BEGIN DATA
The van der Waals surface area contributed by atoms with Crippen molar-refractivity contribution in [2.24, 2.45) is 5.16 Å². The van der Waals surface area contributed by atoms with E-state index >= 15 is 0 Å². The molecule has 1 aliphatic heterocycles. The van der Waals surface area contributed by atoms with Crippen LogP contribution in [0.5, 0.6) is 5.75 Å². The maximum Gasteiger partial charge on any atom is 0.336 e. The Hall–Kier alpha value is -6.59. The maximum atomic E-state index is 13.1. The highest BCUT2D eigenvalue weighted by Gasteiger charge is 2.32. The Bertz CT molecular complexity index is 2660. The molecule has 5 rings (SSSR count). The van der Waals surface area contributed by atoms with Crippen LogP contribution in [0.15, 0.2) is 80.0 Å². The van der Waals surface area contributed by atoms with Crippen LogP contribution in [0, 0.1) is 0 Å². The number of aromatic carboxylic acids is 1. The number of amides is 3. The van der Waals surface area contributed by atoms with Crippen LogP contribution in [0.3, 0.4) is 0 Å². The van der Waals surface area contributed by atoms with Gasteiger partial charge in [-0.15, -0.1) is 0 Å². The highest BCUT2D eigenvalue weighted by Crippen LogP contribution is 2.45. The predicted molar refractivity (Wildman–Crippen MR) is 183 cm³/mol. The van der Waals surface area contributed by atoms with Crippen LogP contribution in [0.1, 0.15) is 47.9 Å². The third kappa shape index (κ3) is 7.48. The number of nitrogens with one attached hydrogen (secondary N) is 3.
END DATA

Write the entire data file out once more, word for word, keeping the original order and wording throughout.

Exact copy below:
The van der Waals surface area contributed by atoms with Crippen molar-refractivity contribution in [2.24, 2.45) is 5.16 Å². The van der Waals surface area contributed by atoms with E-state index >= 15 is 0 Å². The molecule has 1 aliphatic heterocycles. The van der Waals surface area contributed by atoms with Crippen LogP contribution in [0.5, 0.6) is 5.75 Å². The maximum Gasteiger partial charge on any atom is 0.336 e. The Hall–Kier alpha value is -6.59. The maximum atomic E-state index is 13.1. The highest BCUT2D eigenvalue weighted by Gasteiger charge is 2.32. The Bertz CT molecular complexity index is 2660. The molecule has 5 rings (SSSR count). The van der Waals surface area contributed by atoms with Crippen LogP contribution in [0.15, 0.2) is 80.0 Å². The van der Waals surface area contributed by atoms with Crippen LogP contribution in [0, 0.1) is 0 Å². The number of aromatic carboxylic acids is 1. The number of amides is 3. The van der Waals surface area contributed by atoms with Crippen LogP contribution in [0.3, 0.4) is 0 Å². The van der Waals surface area contributed by atoms with Gasteiger partial charge in [-0.15, -0.1) is 0 Å². The highest BCUT2D eigenvalue weighted by Crippen LogP contribution is 2.45. The predicted molar refractivity (Wildman–Crippen MR) is 183 cm³/mol. The van der Waals surface area contributed by atoms with Crippen LogP contribution in [0.1, 0.15) is 47.9 Å². The third kappa shape index (κ3) is 7.48. The number of nitrogens with one attached hydrogen (secondary N) is 3.